In his testimony at the trial of generals Gotovina, Cermak and Markac, former artillery chief in the Split Military District Marko Rajcic has told the court that the Croatian artillery tried to hit a number of locations where RSK president Milan Martic was on the first day of Operation Storm. This was done, Rajcic admitted, despite the fact that chances of actually hitting him were ‘very small’

Marko Rajčić, svjedok na suđenju Anti Gotovini, Ivanu Čermaku i Mladenu MarkačuMarko Rajčić, svjedok na suđenju Anti Gotovini, Ivanu Čermaku i Mladenu Markaču

According to the evidence of the former artillery chief in the Split Military District, the target list of the Croatian artillery for Operation Storm in early August 1995 contained bridges, road and railway junctions and military premises and one name. It was the president of the self-proclaimed Republic of Srpska Krajina, Milan Martic. By eliminating him, Rajcic contends, the Croatian side would have achieved a significant military advantage.

On 4 August 1995, the Croatian artillery shelled two locations using 130 mm cannon, the witness recounted. The objective was to take out Martic. The first was the high-rise building where Martic had an apartment and the other was the Old Hospital. According to the intelligence the Croatian Army had, at one point Martic took refuge there. The chances that Martic would be hit by cannon from a distance of more than 20 km were ‘very small’, Rajcic admitted. Despite that, Rajcic argued that the objective of the shelling was to make the supreme commander of the enemy army ‘feel unsafe’.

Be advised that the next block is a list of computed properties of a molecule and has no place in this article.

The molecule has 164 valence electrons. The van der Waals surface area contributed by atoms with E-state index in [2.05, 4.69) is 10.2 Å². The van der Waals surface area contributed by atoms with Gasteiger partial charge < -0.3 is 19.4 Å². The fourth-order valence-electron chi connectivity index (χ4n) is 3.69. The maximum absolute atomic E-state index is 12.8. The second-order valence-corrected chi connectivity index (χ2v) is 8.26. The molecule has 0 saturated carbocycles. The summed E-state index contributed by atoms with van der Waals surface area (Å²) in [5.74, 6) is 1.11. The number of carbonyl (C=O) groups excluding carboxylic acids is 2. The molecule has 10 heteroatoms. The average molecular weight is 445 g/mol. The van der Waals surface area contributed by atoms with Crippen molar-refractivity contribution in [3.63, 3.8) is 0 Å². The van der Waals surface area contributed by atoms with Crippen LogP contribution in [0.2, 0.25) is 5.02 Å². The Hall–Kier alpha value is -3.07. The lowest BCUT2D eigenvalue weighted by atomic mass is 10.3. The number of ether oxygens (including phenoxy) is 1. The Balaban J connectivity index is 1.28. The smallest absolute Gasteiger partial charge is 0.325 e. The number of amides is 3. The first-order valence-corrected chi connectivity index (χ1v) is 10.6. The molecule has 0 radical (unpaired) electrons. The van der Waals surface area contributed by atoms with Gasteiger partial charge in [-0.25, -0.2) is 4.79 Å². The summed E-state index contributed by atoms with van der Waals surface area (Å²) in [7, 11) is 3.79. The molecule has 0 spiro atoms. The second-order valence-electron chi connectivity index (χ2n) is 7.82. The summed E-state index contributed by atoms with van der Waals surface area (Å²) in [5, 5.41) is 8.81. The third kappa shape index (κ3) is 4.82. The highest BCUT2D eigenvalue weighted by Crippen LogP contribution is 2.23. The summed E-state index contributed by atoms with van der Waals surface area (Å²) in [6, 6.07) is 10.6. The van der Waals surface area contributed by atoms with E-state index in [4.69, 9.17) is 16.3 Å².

The prosecution is trying to prove that Knin was indiscriminately shelled in August 1995 in order to frighten the civilians; today, the prosecutor showed a photo of a densely populated residential block where Martic’s apartment building was. He asked Brigadier Rajcic if he and the other artillerymen in the Split Military District were aware that other civilian apartments were in immediate proximity. The witness was not able to confirm that the building in the picture was actually Martic’s building; he added that he and other officers in the Split Military District knew that other civilians had their apartments in immediate vicinity of the president’s apartment. The day before yesterday, at the beginning of his examination-in chief Rajcic said that 120mm cannon could make deviate up to 75 meters from their target.

Milan Martic was not hit in the shelling of Knin. Immediately before Operation Storm was launched Martic was charged with the shelling of Zagreb in May 1995. The indictment was later extended to cover numerous crimes the RSK military, paramilitary and police units committed against Croat civilians from 1991 to 1995. In October 2008 Martic was sentenced to 35 years in prison.

As the hearing went on, the prosecutor asked the witness some questions about what Ante Gotovina, Split Military District commander, was like as an officer. Rajcic described him as ‘strict and fair, a top professional who was highly respected among the soldiers’. In the summer of 1995 it was ‘very dangerous not to obey General Gotovina’s orders, the witness added.

The evidence of Marko Rajcic at the trial of generals Gotovina, Cermak and Markac is expected to be completed on Monday.